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University of Waterloo -- Waterloo, Ontario, Canada
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Thursday, May 8, 1997

[Arabic script] Today is the first day of Muharram -- the beginning of a new year, the year 1418, in the Islamic calendar.

Computer engineers gather at UW

The training of computer engineers will be the focus of a conference being held today and tomorrow at UW's conference centre

About 40 professors from universities offering computer engineering degree programs are expected at the biennial Canadian Conference on Computer Engineering Education. "It's a topical conference in view of recent reports on shortages of computer professionals in Canada," says Rudolph Seviora, of UW's electrical and computer engineering department.

Topics to be covered include new initiatives in software engineering education, issues in software engineering, digital hardware education and teaching for the future. The event is being chaired by Jim Field, also of the E&CE department.

The computer engineering discipline deals with the specification, design, implementation, maintenance and support of computer-based systems. It focuses on digital hardware engineering, software engineering, and computer organization and architecture, as well as applications in telecommunications and automatic control. Seviora said the typical computer engineering student has several job offers at graduation, noting that graduates go on to careers in software, telecommunications, and the computer and computer component industries.

The library's new system

An open house tomorrow morning will give the campus more information about the "Voyager" computer system which UW's library -- in partnership with two other university libraries -- is in the process of acquiring. The open house, one in a series of such events sponsored by the information systems and technology department, starts at 10:00 on Friday in Davis Centre room 1302.

Voyager is a product of Endeavor Information Systems, based in Chicago. It's been chosen as the new system for the Tri-University Group, affectionately known as TUG, which includes UW, the University of Guelph and Wilfrid Laurier University.

Says Dave Kibble of IST: "This application, which includes such modules as acquisitions, circulation, cataloguing and a new public catalogue, will replace a combination of acquired legacy and home-grown systems at the three institutions."

At tomorrow's open house, representatives of the Voyager Project Management Group will describe the history of the project and the overall TUG initiative and will provide an overview of the project's status. Tom Owens, the account manager from Endeavor, will be there to provide some background information on the company and demonstrate some of the software. The biggest Voyager site in operation so far is at the library of the University of Rochester.

Funds for disabled students

Here's a passage from the recent Ontario budget that I didn't manage to mention in the Bulletin yesterday:
Too few students with learning disabilities get the help they need to make the transition to college or university. To help these students realize their potential, we will establish pilot projects at the college and university level, the first of their kind, to provide real help to learning disabled students in a meaningful way. Dr. Bette Stephenson, pioneering former Minister of Education and mentor, will head a Task Force to design and implement these projects. We will provide $30 million over the next five years to carry out this initiative and implement the recommendations of the Task Force.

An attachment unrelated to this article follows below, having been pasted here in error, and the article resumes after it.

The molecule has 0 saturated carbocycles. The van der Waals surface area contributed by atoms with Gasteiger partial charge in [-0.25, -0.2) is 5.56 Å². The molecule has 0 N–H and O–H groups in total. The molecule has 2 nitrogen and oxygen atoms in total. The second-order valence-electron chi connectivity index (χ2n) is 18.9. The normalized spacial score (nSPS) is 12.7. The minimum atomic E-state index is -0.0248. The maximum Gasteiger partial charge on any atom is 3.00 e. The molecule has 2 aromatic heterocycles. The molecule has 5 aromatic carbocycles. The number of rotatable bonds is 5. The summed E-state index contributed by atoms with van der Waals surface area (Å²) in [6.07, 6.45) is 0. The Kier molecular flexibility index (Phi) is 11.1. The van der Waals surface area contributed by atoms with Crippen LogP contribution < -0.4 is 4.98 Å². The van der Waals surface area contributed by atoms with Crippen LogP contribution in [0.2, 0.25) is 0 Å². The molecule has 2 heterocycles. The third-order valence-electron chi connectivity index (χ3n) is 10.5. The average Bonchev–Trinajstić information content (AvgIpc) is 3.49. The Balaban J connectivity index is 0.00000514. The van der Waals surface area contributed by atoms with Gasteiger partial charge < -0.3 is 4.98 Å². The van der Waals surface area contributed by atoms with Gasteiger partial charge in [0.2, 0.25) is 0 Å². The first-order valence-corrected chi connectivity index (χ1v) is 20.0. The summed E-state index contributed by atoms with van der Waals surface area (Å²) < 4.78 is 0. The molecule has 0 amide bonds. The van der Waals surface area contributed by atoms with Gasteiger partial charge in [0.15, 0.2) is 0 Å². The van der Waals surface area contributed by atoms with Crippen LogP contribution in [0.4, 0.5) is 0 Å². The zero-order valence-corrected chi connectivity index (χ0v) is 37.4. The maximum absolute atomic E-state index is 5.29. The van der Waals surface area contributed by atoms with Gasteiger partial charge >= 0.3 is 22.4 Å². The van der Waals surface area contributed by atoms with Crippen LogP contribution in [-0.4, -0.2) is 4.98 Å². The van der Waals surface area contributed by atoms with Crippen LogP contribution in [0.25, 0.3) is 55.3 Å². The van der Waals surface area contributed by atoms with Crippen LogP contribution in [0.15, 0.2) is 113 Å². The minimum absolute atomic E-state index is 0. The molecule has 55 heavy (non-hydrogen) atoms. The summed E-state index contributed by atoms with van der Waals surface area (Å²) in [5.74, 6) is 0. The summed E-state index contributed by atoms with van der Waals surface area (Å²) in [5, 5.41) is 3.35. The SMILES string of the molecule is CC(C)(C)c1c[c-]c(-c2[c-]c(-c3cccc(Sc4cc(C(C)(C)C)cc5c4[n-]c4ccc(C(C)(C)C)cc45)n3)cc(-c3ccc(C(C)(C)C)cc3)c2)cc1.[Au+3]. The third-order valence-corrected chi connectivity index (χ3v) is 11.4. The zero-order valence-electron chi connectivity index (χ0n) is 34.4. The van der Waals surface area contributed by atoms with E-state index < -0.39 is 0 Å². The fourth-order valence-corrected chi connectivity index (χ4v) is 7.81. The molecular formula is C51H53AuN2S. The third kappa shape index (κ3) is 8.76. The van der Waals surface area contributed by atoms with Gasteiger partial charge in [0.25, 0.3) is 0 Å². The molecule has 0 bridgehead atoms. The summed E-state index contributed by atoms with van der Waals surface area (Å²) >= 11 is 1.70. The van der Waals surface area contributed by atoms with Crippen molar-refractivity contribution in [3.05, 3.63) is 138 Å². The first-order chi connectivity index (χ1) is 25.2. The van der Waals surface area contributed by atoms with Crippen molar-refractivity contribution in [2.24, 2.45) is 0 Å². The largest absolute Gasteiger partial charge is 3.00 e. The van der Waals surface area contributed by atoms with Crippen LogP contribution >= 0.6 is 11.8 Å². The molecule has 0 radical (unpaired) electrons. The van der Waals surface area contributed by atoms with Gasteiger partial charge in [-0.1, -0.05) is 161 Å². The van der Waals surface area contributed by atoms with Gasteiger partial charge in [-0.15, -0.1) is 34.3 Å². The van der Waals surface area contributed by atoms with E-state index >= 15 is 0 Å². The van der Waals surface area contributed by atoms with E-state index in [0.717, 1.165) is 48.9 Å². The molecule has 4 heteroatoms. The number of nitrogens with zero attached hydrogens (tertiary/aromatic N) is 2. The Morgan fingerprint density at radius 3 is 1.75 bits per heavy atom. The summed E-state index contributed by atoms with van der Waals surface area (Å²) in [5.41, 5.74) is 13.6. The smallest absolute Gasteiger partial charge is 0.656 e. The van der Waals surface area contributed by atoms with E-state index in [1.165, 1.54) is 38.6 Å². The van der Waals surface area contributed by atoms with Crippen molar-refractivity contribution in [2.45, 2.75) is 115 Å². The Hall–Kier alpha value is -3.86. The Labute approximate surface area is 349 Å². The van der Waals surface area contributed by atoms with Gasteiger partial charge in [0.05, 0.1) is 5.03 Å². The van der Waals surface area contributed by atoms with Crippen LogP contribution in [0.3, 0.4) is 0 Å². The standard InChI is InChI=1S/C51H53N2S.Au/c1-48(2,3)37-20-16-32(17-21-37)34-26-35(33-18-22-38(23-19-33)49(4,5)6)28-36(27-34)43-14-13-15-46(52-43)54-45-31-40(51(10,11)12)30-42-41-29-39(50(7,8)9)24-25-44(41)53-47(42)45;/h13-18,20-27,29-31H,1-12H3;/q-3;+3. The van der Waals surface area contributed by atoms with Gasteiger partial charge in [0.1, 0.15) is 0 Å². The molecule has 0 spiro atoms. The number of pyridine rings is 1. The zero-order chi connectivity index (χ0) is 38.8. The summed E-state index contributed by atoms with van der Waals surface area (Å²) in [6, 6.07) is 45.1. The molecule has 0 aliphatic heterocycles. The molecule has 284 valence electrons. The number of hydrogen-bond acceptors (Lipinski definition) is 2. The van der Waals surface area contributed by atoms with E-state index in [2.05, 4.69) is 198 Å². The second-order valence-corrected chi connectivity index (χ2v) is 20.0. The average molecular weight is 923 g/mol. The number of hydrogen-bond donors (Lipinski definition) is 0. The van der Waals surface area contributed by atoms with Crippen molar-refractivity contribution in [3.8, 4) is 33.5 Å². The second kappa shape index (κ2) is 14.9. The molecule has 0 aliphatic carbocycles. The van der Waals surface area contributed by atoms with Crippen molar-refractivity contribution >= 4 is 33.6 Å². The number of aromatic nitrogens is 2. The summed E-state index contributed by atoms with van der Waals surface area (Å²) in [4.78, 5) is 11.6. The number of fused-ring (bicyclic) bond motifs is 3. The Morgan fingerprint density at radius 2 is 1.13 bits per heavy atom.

About the budget as a whole, a news release from the Council of Ontario Universities uses words like "welcome" and "encouraging".

"We asked the Minister of Finance to make research and development a top priority for the Government of Ontario, and he has made an encouraging response in his Budget," says UW president James Downey in his capacity as chair of COU this year. "Yesterday's announcement from Queen's Park, together with the federal government's creation of the Canada Foundation for Innovation, gives us the basis for hope that we can recover some lost ground."

On World Red Cross Day

The purchasing department, displaced for the past few weeks by renovations in East Campus Hall, gets to come home today. Says a note from Steve Cook: "We hope to be fully operative by 12:00, but we will be sure to man extension 4501 for any emergencies that might arise."

Graduate students in the department of recreation and leisure studies hold their 5th annual Leisure Research Symposium today, with presentations from 9 a.m. to 4:45 p.m. in Matthews Hall room 1621.

Seedlings, house plants and other growing things are for sale at noontime today at the Dorney Garden outside Environmental Studies II. The fourth annual plant sale, a fund-raiser for development of the garden, starts at 12 noon. (If the rain begins before noon, the sale will be moved inside the Environmental Studies I foyer.)

An evangelical meeting is scheduled for 7:30 tonight in Physics room 145, starring Zhijun Wang, author of many books and editor of Christian Life Quarterly. He's on a Canada-wide "crusade" aimed at Chinese students and scholars, and is brought to campus by a Chinese evangelical group here.


May 8, 1979: The arts faculty council approves the "principle" of a new kind of co-op program, later to be dubbed "applied studies".

Editor of the Daily Bulletin: Chris Redmond
Information and Public Affairs, University of Waterloo
credmond@watserv1.uwaterloo.ca -- (519) 888-4567 ext. 3004
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